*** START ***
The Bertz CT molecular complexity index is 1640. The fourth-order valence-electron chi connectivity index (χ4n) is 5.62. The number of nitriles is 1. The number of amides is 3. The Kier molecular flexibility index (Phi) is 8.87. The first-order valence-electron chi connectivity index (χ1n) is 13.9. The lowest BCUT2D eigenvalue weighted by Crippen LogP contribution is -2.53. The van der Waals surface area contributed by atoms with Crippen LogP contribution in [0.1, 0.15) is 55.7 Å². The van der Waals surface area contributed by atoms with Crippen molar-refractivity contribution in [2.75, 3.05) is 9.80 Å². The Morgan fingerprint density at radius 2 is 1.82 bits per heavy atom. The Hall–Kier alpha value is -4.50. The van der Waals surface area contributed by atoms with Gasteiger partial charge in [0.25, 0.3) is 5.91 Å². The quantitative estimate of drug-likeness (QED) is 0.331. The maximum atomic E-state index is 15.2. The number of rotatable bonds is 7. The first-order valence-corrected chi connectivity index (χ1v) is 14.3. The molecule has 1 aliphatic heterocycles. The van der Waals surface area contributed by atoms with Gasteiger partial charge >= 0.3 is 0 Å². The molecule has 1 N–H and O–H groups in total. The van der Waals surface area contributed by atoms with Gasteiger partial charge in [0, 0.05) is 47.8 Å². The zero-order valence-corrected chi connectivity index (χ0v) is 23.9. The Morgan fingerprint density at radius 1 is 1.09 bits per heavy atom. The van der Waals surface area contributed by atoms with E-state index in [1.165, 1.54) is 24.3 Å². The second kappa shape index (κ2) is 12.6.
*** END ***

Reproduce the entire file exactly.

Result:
The Bertz CT molecular complexity index is 1640. The fourth-order valence-electron chi connectivity index (χ4n) is 5.62. The number of nitriles is 1. The number of amides is 3. The Kier molecular flexibility index (Phi) is 8.87. The first-order valence-electron chi connectivity index (χ1n) is 13.9. The lowest BCUT2D eigenvalue weighted by Crippen LogP contribution is -2.53. The van der Waals surface area contributed by atoms with Crippen LogP contribution in [0.1, 0.15) is 55.7 Å². The van der Waals surface area contributed by atoms with Crippen molar-refractivity contribution in [2.75, 3.05) is 9.80 Å². The Morgan fingerprint density at radius 2 is 1.82 bits per heavy atom. The Hall–Kier alpha value is -4.50. The van der Waals surface area contributed by atoms with Gasteiger partial charge in [0.25, 0.3) is 5.91 Å². The quantitative estimate of drug-likeness (QED) is 0.331. The maximum atomic E-state index is 15.2. The number of rotatable bonds is 7. The first-order valence-corrected chi connectivity index (χ1v) is 14.3. The molecule has 1 aliphatic heterocycles. The van der Waals surface area contributed by atoms with Gasteiger partial charge >= 0.3 is 0 Å². The molecule has 1 N–H and O–H groups in total. The van der Waals surface area contributed by atoms with Gasteiger partial charge in [0, 0.05) is 47.8 Å². The zero-order valence-corrected chi connectivity index (χ0v) is 23.9. The Morgan fingerprint density at radius 1 is 1.09 bits per heavy atom. The van der Waals surface area contributed by atoms with E-state index in [1.165, 1.54) is 24.3 Å². The second kappa shape index (κ2) is 12.6.